Not too many kudofests mix directors of movies and television in the same category. But the Emmys are a notable exception.
With primary involvement in helping establish a television series from scratch, directors of pilots face challenges that resemble those of feature filmmakers more than they resemble directors of subsequent series episodes.
Essentially, says Richard Shepard, nominated for directing the pilot of ABC’s “Ugly Betty,” a pilot director is making a “mini-movie” — only in less time.
“You’re casting it,” Shepard says. “You’re picking the sets. You’re picking the way the show’s gonna look and sort of the tone it’s going to take. … You can influence the show in a major way.”
Emmy voters seem awed by the hurdles. Since 2004, five of the past six comedy and drama director Emmys have gone to pilot directors — for “Arrested Development,” “Desperate Housewives,” “My Name Is Earl,” “Deadwood” and “Lost.”
Take a poll of the director brotherhood and sisterhood, and you’ll find some support for placing pilot directors in a different category from nonpilot directors come Emmy time because the tasks at hand are that different.
“In practice, I don’t know that it’s really practical,” says nominee David Semel, who got his nod for helming the opening chapter of “Heroes” (before helming later episodes of “Six Degrees” and “Studio 60 on the Sunset Strip”). “But I do think it’s kind of unfair for episodes to have to compete with a pilot.”
Directors of pilots do have more time and financial support for their efforts than a typical episodic director has — but for good reason. In a television world with more scrapped launches than Cape Canaveral, pilots need all the help they can get. And there are myriad decisions to make even after the pilot script has approval.
Adroitly introducing the characters, storylines and visual template for a series is so important that one can understand why some series creators, given the opportunity, do it themselves.
“I wanted to direct the pilot,” recalls “Friday Night Lights” executive producer Peter Berg. “Kevin Reilly, who was running NBC at the time, gave me a tremendous amount of creative freedom, and I was able to operate very autonomously.”
At the same time, showrunners are perhaps surprisingly willing to put their babies in the hands of freelance directors, with the hopes that a fresh set of eyes will only help.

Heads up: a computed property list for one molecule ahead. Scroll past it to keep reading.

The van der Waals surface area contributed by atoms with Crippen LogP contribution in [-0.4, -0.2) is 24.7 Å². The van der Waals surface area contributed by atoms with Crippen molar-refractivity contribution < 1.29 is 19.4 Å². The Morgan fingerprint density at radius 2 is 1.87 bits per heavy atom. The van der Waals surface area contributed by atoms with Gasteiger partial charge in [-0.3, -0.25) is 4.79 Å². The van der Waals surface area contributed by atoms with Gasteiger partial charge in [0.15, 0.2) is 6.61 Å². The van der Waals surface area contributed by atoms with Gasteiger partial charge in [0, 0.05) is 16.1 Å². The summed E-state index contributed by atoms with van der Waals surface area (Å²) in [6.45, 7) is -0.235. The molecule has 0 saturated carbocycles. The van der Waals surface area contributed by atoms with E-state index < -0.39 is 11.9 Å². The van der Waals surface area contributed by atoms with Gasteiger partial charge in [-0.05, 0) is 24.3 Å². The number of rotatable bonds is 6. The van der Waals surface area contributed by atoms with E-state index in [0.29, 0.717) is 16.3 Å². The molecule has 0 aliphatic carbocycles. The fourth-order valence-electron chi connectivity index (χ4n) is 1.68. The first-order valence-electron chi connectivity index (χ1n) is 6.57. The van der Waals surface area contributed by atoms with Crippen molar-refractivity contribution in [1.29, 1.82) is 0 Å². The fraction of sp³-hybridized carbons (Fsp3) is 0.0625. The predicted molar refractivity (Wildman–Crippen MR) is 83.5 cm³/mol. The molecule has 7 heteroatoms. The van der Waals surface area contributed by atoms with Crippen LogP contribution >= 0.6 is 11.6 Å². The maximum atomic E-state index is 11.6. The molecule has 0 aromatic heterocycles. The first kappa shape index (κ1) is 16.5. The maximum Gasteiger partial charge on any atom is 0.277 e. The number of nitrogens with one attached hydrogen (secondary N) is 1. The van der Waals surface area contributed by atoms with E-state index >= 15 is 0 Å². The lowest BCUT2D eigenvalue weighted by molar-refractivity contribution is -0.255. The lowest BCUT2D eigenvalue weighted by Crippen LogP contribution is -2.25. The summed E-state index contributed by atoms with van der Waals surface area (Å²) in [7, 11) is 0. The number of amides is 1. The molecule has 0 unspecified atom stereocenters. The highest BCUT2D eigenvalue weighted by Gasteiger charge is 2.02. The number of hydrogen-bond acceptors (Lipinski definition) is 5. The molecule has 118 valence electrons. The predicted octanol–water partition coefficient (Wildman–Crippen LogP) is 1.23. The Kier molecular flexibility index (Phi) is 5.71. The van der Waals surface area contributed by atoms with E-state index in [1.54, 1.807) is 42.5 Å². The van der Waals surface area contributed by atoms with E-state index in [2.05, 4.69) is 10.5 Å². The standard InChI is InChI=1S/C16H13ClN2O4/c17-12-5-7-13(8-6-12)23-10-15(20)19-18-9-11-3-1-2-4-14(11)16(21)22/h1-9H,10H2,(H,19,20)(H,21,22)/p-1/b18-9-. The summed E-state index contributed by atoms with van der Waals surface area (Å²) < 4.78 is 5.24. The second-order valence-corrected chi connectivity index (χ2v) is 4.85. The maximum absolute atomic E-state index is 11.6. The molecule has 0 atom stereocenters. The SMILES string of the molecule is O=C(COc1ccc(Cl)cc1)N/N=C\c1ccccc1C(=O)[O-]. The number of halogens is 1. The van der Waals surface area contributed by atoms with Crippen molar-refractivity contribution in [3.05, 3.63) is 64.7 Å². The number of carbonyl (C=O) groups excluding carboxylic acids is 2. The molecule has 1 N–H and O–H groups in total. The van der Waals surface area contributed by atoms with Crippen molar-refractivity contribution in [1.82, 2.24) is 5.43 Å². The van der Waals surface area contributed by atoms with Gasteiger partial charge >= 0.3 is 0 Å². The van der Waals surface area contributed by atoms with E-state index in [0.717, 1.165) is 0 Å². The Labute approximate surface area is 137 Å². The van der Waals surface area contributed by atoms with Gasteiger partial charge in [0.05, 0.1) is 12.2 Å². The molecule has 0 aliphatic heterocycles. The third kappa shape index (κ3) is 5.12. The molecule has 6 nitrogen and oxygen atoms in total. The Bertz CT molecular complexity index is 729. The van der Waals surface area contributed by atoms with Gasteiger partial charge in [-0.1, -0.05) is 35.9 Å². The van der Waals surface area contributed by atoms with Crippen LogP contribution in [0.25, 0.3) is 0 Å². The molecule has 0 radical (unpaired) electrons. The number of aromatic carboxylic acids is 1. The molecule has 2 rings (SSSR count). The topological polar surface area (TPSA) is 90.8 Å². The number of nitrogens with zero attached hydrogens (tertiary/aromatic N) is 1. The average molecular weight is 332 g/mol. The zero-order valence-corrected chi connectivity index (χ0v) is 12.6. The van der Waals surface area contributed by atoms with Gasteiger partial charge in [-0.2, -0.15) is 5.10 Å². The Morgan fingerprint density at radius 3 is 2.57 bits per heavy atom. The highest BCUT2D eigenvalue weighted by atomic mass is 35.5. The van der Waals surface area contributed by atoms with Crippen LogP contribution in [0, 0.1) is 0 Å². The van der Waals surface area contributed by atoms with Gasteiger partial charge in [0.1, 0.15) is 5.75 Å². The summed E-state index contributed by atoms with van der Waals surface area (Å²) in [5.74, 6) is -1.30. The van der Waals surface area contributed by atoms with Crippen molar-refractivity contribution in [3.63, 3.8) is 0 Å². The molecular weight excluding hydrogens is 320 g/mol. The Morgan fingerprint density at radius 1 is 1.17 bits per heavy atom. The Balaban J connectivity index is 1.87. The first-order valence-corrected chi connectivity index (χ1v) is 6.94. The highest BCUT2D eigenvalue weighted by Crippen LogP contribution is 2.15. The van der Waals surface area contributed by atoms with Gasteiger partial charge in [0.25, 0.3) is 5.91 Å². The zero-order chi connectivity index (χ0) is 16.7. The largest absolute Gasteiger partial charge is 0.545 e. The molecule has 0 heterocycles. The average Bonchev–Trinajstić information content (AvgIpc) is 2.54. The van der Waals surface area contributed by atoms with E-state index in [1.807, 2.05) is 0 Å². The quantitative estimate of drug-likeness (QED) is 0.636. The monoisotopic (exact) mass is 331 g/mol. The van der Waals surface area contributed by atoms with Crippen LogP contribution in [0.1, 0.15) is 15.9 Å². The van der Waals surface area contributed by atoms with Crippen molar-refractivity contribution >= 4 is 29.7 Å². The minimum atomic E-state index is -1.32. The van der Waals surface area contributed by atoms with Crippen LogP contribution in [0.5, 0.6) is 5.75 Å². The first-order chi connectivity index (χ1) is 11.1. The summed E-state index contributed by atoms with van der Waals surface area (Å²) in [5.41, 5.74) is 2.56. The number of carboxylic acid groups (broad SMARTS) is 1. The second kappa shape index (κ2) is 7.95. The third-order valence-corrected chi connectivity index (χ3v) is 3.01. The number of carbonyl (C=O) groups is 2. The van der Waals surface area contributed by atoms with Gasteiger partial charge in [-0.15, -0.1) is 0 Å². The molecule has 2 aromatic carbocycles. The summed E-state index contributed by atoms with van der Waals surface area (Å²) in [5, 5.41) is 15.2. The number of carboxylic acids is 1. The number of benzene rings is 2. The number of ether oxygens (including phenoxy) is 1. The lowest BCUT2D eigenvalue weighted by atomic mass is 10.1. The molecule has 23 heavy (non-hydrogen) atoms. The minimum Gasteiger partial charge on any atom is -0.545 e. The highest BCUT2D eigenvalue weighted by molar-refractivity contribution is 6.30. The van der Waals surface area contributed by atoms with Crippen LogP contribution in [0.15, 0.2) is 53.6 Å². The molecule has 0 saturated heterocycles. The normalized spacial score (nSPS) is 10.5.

“I talked about this with (showrunner Tim Kring) from day one,” Semel says. “My approach and everything I did with the pilot was grounding it in reality (so that) an audience would be able to look at it and not just see these great characters but be able to see themselves in these great characters.”
Shepard, who says he got the job on “Betty” in part because he told the producers he felt the show could resemble a Pedro Almodovar movie, also helped make some choices that now seem obvious but were once anything but, such as whether lead actress America Ferrera should wear braces.
Later, Shepard joined in on the last-minute decision to recast the role of show villain Wilhelmina by bringing in Vanessa Williams.
“Literally, we got Vanessa on a plane at 6 p.m. the night before the shooting,” Shepard says. “It’s horrible to replace anyone — obviously, there were some financial implications — but to me, this other actor was not getting the tone. To me, it was, ‘Listen, you can’t have sort of your main baddie be not great, because it’s not gonna hold water here.’ ”
Ken Kwapis, who directed the 2005 pilot of “The Office,” remembers with some amazement the Catch-22 of bringing “The Office” to life.
“Every pilot is difficult, but the challenge of ‘The Office’ was that it obviously was an adaptation of a show that was almost impossible to improve upon,” he says. “To be honest with you, many of my colleagues and friends told me I was on a suicide mission.”
Although many if not most pilot directors prefer finding a pilot vs. directing subsequent episodes of a series, Kwapis has filmed several episodes of “The Office” after directing its pilot — and was nominated this year for “Gay Witch Hunt,” the episode kicking off the series’ third season.
“Yes, you can set a style with the pilot, but it’s really exciting to fill in the drawing, as it were,” Kwapis says.
“There is an assumption that at a certain point, shows sort of run themselves, and I don’t believe that’s the case at all. Just the opposite — the actors are eager, almost desperate, for someone to breathe new life. My experience is that if you come in with new ideas and present them the right way — which is your job — you’d be surprised how open people will be.”